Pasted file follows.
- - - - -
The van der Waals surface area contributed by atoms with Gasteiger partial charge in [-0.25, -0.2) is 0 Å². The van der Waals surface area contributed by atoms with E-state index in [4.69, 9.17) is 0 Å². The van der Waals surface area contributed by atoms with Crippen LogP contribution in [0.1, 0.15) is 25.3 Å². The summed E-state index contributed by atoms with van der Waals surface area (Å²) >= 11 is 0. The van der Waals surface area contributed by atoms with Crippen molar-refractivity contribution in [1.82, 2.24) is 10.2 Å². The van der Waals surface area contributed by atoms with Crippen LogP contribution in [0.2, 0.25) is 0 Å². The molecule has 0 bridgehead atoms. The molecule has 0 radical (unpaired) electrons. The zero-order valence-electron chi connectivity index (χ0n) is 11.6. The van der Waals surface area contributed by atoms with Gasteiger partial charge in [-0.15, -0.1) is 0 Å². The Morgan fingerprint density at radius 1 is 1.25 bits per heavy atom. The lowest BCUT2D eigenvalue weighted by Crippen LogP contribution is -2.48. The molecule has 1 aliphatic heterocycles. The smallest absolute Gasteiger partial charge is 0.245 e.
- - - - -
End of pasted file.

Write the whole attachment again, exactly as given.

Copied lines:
The van der Waals surface area contributed by atoms with Gasteiger partial charge in [-0.25, -0.2) is 0 Å². The van der Waals surface area contributed by atoms with E-state index in [4.69, 9.17) is 0 Å². The van der Waals surface area contributed by atoms with Crippen LogP contribution in [0.1, 0.15) is 25.3 Å². The summed E-state index contributed by atoms with van der Waals surface area (Å²) >= 11 is 0. The van der Waals surface area contributed by atoms with Crippen molar-refractivity contribution in [1.82, 2.24) is 10.2 Å². The van der Waals surface area contributed by atoms with Crippen LogP contribution in [0.2, 0.25) is 0 Å². The molecule has 0 bridgehead atoms. The molecule has 0 radical (unpaired) electrons. The zero-order valence-electron chi connectivity index (χ0n) is 11.6. The van der Waals surface area contributed by atoms with Gasteiger partial charge in [-0.15, -0.1) is 0 Å². The Morgan fingerprint density at radius 1 is 1.25 bits per heavy atom. The lowest BCUT2D eigenvalue weighted by Crippen LogP contribution is -2.48. The molecule has 1 aliphatic heterocycles. The smallest absolute Gasteiger partial charge is 0.245 e.